The couple — Yuriy, 35, advises tech companies and Helen is a registered nurse — chose to dedicate the Torah to Yuriy’s grandmother, Lora, who died last May and who was “a big fan” of Margolin.
“We know we want our kids to be a part of the center, and when they’re old enough to go, we can tell them that one of the Torah scrolls was commissioned in honor of their great-grandmother. It feels very poetic,” he said.
Another young couple, Joe Polyak and Valerie Mattei, participated in the fundraiser by contributing $10,000 as a matching gift. Polyak, 31, grew up in the Richmond District and works as a real estate agent in the area. He said he learned about the fundraiser on Facebook, saw others matching donations and thought, “If they can do it, I should, too.”
“I get a lot of love from our local community [in the Richmond], so it’s my way of giving back,” said Polyak. “We don’t really have anything just for us in the Bay Area, so I think this is a good thing.”
Polyak, whose family immigrated from Kyiv, did not attend synagogue as a child or have a bar mitzvah, and his wife is Catholic. He said he wants the next generation, including his future children, to have a “better understanding of where they come from,” and he sees the community center as “a vital part of that.”
Galina Yusupov, who also works in real estate, chipped in $25,000 with her business partner, Boris Dimitshteyn. “When we came to this country, my generation, nobody spoke English, and the Russian-speaking Jewish community was very, very important,” said Yusupov, who immigrated from Kyiv, via Austria and Italy, and serves as president of the Russian-speaking Jewish Community of SF Bay Area.
She recalled a time in the early 1990s when she and her family, still new to San Francisco, showed up to a synagogue on Yom Kippur and were turned away because they did not have tickets. “I will never forget how I was standing with all my kids in the street,” she said. “[High Holiday services] should be free for everybody, and we always try to do it free for our community.” (Margolin confirmed that all services held at the new center will be free of charge.)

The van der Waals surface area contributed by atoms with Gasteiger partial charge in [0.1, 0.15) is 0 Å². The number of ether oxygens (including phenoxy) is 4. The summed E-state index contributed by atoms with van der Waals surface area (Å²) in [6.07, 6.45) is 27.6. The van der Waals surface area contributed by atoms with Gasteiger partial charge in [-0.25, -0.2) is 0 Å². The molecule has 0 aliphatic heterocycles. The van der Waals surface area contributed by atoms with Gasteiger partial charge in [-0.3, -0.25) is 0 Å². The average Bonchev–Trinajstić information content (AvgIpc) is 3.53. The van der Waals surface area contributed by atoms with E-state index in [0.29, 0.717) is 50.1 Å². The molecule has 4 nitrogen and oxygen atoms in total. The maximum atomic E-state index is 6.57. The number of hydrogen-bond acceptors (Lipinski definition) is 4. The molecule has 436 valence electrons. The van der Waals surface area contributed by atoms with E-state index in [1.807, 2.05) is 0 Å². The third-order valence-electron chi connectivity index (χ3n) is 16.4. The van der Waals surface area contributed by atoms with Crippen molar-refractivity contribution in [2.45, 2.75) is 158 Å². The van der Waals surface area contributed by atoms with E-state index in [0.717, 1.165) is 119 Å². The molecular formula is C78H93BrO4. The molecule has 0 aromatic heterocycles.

Yusupov said she was overwhelmed by the level of participation in the fundraiser, calling it a “miracle.” “I hope this 6,000 square feet will fit everybody!” she mused. Looking ahead, she dreams her teenage granddaughters will get married there one day.
The center will not be a typical JCC in the American mold. Most programs, including concerts, lectures and classes, will be offered in Russian, at least initially. Margolin received his ordination from Chabad, so religious services will be conducted in the Orthodox tradition.
There are two other community centers specifically for Russian Jews in the United States, in Los Angeles and Sunny Isles Beach, Florida. While those centers are affiliated with Chabad, the San Francisco one is independent.
Based on the results of a community-wide survey conducted last year, the decision was made to prioritize programming for seniors and youth first. Margolin is currently seeking approval from the city of San Francisco to offer a senior lunch program five days a week. If everything goes according to plan, the center will be able to open for a day camp this summer and will be fully operational by the High Holidays.
Boris Moldavsky, 93, is eager to gather at the center with members of the Association of Russian-speaking Veterans of World War II, of which he serves as president. “When we get old, we’re alone, and some elderly people are not very healthy,” said Moldavsky, who was born in Odessa and has lived in San Francisco for 32 years. “When we will have this place, we can come there and be together, stay a few hours, talk to people, then everything is OK.”
Russian-speaking Jewish Community of SF Bay Area board chairman Felix Vulis of Daly City said that in addition to fostering stronger intra-communal ties, the center will improve the image of Russian Jewry in the wider community.
“In America, we Russian Jews are not always taken seriously by other Jews,” he said. “We’ve been associated with the mob, gangsters, oligarchs. I believe that the center will help to bring our identity to the point where everybody will understand we are good, we are religious, we want to learn Torah and observe Shabbat.”